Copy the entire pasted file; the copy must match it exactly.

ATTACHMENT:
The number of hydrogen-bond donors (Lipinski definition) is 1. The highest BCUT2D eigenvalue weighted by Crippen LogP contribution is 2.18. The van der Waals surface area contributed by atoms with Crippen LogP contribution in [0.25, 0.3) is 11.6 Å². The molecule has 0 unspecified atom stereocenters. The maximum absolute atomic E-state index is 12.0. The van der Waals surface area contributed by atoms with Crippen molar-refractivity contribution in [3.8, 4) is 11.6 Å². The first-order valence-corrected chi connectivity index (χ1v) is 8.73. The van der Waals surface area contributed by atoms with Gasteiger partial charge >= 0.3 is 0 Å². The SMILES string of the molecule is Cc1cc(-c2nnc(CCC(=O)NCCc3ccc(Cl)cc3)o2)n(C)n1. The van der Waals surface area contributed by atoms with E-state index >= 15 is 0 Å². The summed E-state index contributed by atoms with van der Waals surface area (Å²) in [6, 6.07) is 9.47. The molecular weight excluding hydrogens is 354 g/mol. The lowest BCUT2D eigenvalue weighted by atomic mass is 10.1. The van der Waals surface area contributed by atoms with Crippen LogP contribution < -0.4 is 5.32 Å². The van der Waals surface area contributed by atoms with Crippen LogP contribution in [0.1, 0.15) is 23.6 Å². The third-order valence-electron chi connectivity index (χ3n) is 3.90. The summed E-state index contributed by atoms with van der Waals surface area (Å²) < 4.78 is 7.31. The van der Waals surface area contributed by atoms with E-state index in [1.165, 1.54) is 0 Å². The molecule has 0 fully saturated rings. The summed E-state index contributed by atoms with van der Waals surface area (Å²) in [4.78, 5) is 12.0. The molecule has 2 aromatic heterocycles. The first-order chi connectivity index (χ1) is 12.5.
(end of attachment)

The number of hydrogen-bond donors (Lipinski definition) is 1. The highest BCUT2D eigenvalue weighted by Crippen LogP contribution is 2.18. The van der Waals surface area contributed by atoms with Crippen LogP contribution in [0.25, 0.3) is 11.6 Å². The molecule has 0 unspecified atom stereocenters. The maximum absolute atomic E-state index is 12.0. The van der Waals surface area contributed by atoms with Crippen molar-refractivity contribution in [3.8, 4) is 11.6 Å². The first-order valence-corrected chi connectivity index (χ1v) is 8.73. The van der Waals surface area contributed by atoms with Gasteiger partial charge >= 0.3 is 0 Å². The SMILES string of the molecule is Cc1cc(-c2nnc(CCC(=O)NCCc3ccc(Cl)cc3)o2)n(C)n1. The van der Waals surface area contributed by atoms with E-state index >= 15 is 0 Å². The summed E-state index contributed by atoms with van der Waals surface area (Å²) in [6, 6.07) is 9.47. The molecular weight excluding hydrogens is 354 g/mol. The lowest BCUT2D eigenvalue weighted by atomic mass is 10.1. The van der Waals surface area contributed by atoms with Crippen LogP contribution < -0.4 is 5.32 Å². The van der Waals surface area contributed by atoms with Crippen LogP contribution in [0.1, 0.15) is 23.6 Å². The third-order valence-electron chi connectivity index (χ3n) is 3.90. The summed E-state index contributed by atoms with van der Waals surface area (Å²) < 4.78 is 7.31. The van der Waals surface area contributed by atoms with E-state index in [1.165, 1.54) is 0 Å². The molecule has 0 fully saturated rings. The summed E-state index contributed by atoms with van der Waals surface area (Å²) in [4.78, 5) is 12.0. The molecule has 2 aromatic heterocycles. The first-order chi connectivity index (χ1) is 12.5.